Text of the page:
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What Happens if You Die Without a Will?

A sick man wonders what happens if he dies without a will.

What happens if you die without a will is determined by a set of laws called “intestacy statutes”.

If you have a will, your will would go through “probate”, which would pay your debts, and transfer your assets to your heirs. Texas probate is straightforward and simple. If you don’t have a will, it is more complicated. Texas intestacy statutes determine who inherits your stuff.

Most people reading the statutes will not be able to figure out what happens if you die without a will.

There are a few problems with these statutes: first, most people reading them will not understand them. Second, Texas has probably not distributed your property the way that you want it distributed. Third, the cost of probate where there is no will is significantly higher.

Four questions help you figure out what happens if you die without a will.

To figure out who gets each item, or “asset” if you die without a will, there are four main questions you need to answer.

  1. Did you sign a contract that states who gets the asset?
  2. Is the asset real or personal property?
  3. Is the asset separate or community?; and
  4. What is your family situation at the time of your death?

Let’s take those questions one at a time.

Did you Sign a Contract Stating who would inherit the asset?

You have probably signed a lot of contracts that say what happens to something if you die. Here are just some possibilities:

  1. A beneficiary designation, such as those on IRAs, 401ks, and brokerage accounts.
  2. A beneficiary designation on a life insurance policy
  3. A survivorship agreement, such as those contained in most joint bank accounts
  4. A prenuptial agreement
  5. A remainder interest on a real estate deed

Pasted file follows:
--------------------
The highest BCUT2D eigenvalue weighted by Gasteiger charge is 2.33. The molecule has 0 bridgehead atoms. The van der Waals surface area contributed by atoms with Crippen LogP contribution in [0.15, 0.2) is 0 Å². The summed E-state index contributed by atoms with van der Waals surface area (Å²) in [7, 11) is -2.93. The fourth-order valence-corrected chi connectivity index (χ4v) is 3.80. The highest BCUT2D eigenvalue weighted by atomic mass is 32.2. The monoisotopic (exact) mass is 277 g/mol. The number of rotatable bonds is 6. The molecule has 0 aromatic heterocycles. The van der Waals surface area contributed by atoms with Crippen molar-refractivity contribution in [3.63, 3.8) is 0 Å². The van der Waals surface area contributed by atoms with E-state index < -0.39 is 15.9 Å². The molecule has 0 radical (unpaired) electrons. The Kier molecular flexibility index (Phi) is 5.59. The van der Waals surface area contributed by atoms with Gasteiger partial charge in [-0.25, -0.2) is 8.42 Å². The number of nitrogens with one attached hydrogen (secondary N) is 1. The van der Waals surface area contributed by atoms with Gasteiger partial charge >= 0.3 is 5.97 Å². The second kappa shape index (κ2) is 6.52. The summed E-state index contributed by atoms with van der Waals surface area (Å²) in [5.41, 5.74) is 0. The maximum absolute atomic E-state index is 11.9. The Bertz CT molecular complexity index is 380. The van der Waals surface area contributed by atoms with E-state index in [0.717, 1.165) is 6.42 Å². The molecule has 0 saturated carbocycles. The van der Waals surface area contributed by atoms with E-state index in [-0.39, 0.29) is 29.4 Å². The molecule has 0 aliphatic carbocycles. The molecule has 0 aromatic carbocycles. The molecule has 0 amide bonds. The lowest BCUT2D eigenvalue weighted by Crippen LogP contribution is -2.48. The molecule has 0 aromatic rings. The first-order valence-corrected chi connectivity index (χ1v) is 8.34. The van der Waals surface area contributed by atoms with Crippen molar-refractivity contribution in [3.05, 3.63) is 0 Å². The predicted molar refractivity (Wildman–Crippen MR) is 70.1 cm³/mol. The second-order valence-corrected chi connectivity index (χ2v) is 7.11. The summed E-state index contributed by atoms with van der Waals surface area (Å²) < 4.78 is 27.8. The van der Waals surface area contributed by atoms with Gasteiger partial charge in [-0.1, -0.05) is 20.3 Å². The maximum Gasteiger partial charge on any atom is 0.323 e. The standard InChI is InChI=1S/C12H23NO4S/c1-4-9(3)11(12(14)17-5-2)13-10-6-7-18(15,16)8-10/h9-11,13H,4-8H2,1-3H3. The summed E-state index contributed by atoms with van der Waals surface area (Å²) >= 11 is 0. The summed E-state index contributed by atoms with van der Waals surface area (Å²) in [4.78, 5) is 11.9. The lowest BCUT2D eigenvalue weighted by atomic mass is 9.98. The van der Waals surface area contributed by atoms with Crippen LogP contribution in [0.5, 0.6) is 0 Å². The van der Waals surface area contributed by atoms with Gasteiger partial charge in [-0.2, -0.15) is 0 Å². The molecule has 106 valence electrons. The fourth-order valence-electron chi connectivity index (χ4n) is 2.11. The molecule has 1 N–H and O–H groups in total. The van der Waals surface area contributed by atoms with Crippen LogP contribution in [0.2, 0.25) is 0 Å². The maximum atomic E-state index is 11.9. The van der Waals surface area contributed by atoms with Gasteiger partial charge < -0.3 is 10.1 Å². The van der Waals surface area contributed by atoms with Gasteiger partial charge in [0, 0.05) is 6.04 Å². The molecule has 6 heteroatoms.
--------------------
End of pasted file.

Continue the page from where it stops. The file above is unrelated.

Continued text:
6. A transfer on death deed (more about these later)
  7. a trust agreement

In most cases, any of those contracts will transfer title to the person you selected without probate, whether you have a will or not. For instance, if your will says you leave everything to your kids, but your IRA designates your spouse as the beneficiary, your spouse gets the IRA. What is in the will doesn’t affect that IRA. There are exceptions, so you should verify with an attorney that you have outright ownership, but the exceptions are rare. Most of the time, if a contact says who gets the asset on your death, that is what is going to happen.

For anything that you did not sign a contract for, we need to ask the remaining three questions to figure out what happens if you die without a will.

Is it Real Property or Personal Property

Real property is land, and anything permanently built on the land, like a building. Mineral rights are also real property. Pretty much everything else is personal property. Again, there are exceptions an attorney can help you spot, but this is a good general rule. So look at the circle below, and decide which half of the circle the asset your thinking about belongs in.

A diagram shows how to determine what happens if you die without a will

Is it Separate or Community Property?

If you are married when you die, Texas is going to assume that everything you own is community property. It will be up to your heirs to prove that it is not. There are three big reasons something you own may not be community property. First, if you owned it before marriage; second, if you inherited it; and third; if you received it as a gift.

Those are general rules. Detailed and extensive rules set out hundred of exceptions. If an asset is worth a lot, see a lawyer to verify if something is separate or community property.

If you’re not married at the time of your death, everything you own is separate property.

Look at the circle below, and decide if the asset you are concerned about is likely to be separate property, or community property.

A diagram shows what happens if you die without a will

May 29, 2020

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This information pertains only to the state of Texas and not to any other state. This post or any other information found on this site does not constitute legal advice. This information is provided as general information only. These posts do not create an attorney-client relationship. Your own situation may differ from cases described here. Please seek counsel with a family law attorney before taking any legal action. (This is a law firm, you had to know there would be a legal disclaimer somewhere!)

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